I tried to print a set of coins - using the same technique I’ve done before.
a) Had to switch to sd engrave from hd
b) had to keep deleting coin copies until "print’ allowed me to send to the printer.
c) the cuts did not penetrate the back of the proofgrade material - using proofgrade material, and proofgrade chosen settings.
d) the print did not finish
video timelapse of what actually came out - note the randomness of operations (order, the fact that it would do something on the far left and right and nothing in between and waste all those travels of the laser over and over not marking the space it would need to.
video of timelapse
Another sheet of medium proofgrade bites the dust. Just ordered another 5 ish of it and 5ish of the thick acrylic.
What is your chosen design software?
Looks like you have 3 operations for each token? Anything on the other side?
Assuming 3 operations on one side, there should only be 3 thumbnails on the side bar. One for each engrave and one for the cut. I’m just wondering where the other thumbnails come from.
I did two jobs of 1,000 tokens each engraved on both sides, and I discovered a couple of things. A full sheet of tokens exceeded the buffer capacity at more than three hours, so like you, I needed to reduce the number of tokens in each run. Lowering the resolution from 270 LPI to 225 produced acceptable detail while reducing the required time and buffer load. The reduced run time saved me like 4 hours across each job.
Also, because the full sheet of 20x12 can’t be reached, I broke the file into two and cut the sheet almost in half on a miter saw so that I could use the whole sheet.
My file also had some seemingly odd motion planning, doing row after row sequentially but skipping 4 over here and 3 over there, but it would return to them and finish.
There are some design software wizards around here that could look at your file and eliminate that as a potential problem if you could zip it and post it here.
Regarding the incomplete cuts, with proofgrade material and settings, the company has been good about crediting accounts for failures.
Another detail that can help support figure this out is including the date, time and time zone in the report so they can review the machine logs.
I use illustrator, I’ve got 3 per side in an optimal world - i.e. SD Engrave, HD Engrave, cut… each side. but I have to set all engraves to SD because it fails if I don’t. I’ve been able to get a max of 36 coins in the UI before it flakes out entirely like this. When I do this at work on the epilog it’s fine. When I do this at work on the universal it’s fine. When I do this at home… I play games of me vs. the GFUI (and backend renderer and such being “too much” for it).
On my jobs the file was set up with the file for each side aligned on top of each other in different colors. Ignore one color, engrave the other and cut. Flip them in the hole they were cut from, reverse the ignore, and ignore the cut.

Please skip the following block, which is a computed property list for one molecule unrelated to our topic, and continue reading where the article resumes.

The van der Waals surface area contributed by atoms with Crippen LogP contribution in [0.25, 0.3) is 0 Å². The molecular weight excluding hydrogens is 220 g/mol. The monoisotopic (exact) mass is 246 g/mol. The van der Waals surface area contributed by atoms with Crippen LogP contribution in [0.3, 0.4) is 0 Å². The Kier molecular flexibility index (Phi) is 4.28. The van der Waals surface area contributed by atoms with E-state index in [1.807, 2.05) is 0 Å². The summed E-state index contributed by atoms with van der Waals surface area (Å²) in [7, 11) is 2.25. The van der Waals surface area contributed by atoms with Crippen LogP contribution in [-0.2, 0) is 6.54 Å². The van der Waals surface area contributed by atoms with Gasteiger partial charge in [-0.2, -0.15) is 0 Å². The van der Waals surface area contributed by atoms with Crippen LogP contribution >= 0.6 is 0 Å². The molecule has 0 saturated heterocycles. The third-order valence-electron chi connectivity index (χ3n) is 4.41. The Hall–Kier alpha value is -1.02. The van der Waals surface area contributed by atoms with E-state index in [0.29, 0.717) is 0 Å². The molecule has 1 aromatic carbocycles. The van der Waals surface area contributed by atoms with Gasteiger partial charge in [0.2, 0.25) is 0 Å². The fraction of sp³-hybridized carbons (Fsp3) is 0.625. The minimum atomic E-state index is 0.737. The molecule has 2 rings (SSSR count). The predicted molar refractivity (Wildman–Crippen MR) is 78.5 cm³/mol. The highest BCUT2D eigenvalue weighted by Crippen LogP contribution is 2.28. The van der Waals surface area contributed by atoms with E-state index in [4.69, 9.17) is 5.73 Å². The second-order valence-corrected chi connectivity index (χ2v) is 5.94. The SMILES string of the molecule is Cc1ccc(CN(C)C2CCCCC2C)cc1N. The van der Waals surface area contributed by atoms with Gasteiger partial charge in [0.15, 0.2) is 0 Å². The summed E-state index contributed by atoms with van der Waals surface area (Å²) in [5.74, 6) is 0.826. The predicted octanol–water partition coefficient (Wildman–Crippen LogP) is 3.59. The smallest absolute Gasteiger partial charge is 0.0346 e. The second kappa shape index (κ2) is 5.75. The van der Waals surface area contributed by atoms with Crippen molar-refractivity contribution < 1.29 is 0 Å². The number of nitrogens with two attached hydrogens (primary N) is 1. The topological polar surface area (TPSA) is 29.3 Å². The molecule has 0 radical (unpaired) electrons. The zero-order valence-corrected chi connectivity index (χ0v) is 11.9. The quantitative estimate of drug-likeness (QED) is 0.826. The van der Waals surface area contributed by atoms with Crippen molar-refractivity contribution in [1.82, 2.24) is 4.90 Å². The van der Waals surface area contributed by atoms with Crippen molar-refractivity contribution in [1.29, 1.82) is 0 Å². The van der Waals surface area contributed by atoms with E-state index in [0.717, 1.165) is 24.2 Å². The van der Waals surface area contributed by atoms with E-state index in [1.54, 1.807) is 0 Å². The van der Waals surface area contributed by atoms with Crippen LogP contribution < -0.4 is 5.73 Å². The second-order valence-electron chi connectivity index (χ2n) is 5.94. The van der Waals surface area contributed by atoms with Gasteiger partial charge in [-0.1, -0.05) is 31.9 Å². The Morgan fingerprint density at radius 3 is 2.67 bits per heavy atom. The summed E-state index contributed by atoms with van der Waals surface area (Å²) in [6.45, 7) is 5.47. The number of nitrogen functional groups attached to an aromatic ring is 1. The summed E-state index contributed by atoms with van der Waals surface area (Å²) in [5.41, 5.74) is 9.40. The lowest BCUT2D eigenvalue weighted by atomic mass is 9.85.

I started with 340 LPI, but besides the size of the file, it would add hours to my job. My jobs were fairly simple, but for the time savings on a requirement of 1000 pieces, I found I was perfectly happy with 270.
With the detail I was getting @270 I wonder how much better the result could get at HD.
I’m interested in why the skipped pieces. I imagine for troubleshooting that support would like to see the file (along with date/time) too.
Agree totally. In the tests I ran, the HD settings are great for really fine detail, teeny tiny stuff. They don’t add anything but time to larger items.
Coin sized is probably good down to 195 LPI, which is single pass/complete coverage. And you could do an entire sheet full of tokens. Anything below that and you start to see some slight banding in the engrave. More than that, and you are engraving deeper, cause you’re passing over areas that have already been engraved, and charring the engrave, instead of adding new engraved area with each pass.
If you want to increase the darkness, slow down the printing speed (by about 10-15%). It has the same effect on a lower LPI that increasing the LPI does - it burns deeper, but it just makes one pass, so there are fewer travel instructions being sent to the buffer, and less chance of locking it up.
Lower the LPI, and use a slightly slower speed when printing. Works really well.
Thanks for letting us know about this, @dave1. After researching the log files from your print, I believe you pressed “Print” in the app before your design had fully loaded. To avoid this in the future, make sure to wait until you see all the elements in all layers of your design appear in pink before pressing “Print”.
Your design is fairly complex, with multiple layers, and each layer loads separately. Drawing a box around your artwork can help it load smoothly by grouping these layers.
- Open your design in your design software. If you don’t have design software, we recommend Inkscape
- Draw a box around the design. Give it a stroke (outline) that is a different color than the rest of your design
- Upload your design to the Glowforge app
- Click on the step with the box you just drew, then click the header that says “Manual Cut” and choose “Ignore”
- Place your design and print
Could you try this and let me know if you still run into the issue? Thanks!
It’s been a little while since I’ve seen any replies on this thread so I’m going to close it. If you still need help with this please either start a new thread or email firstname.lastname@example.org.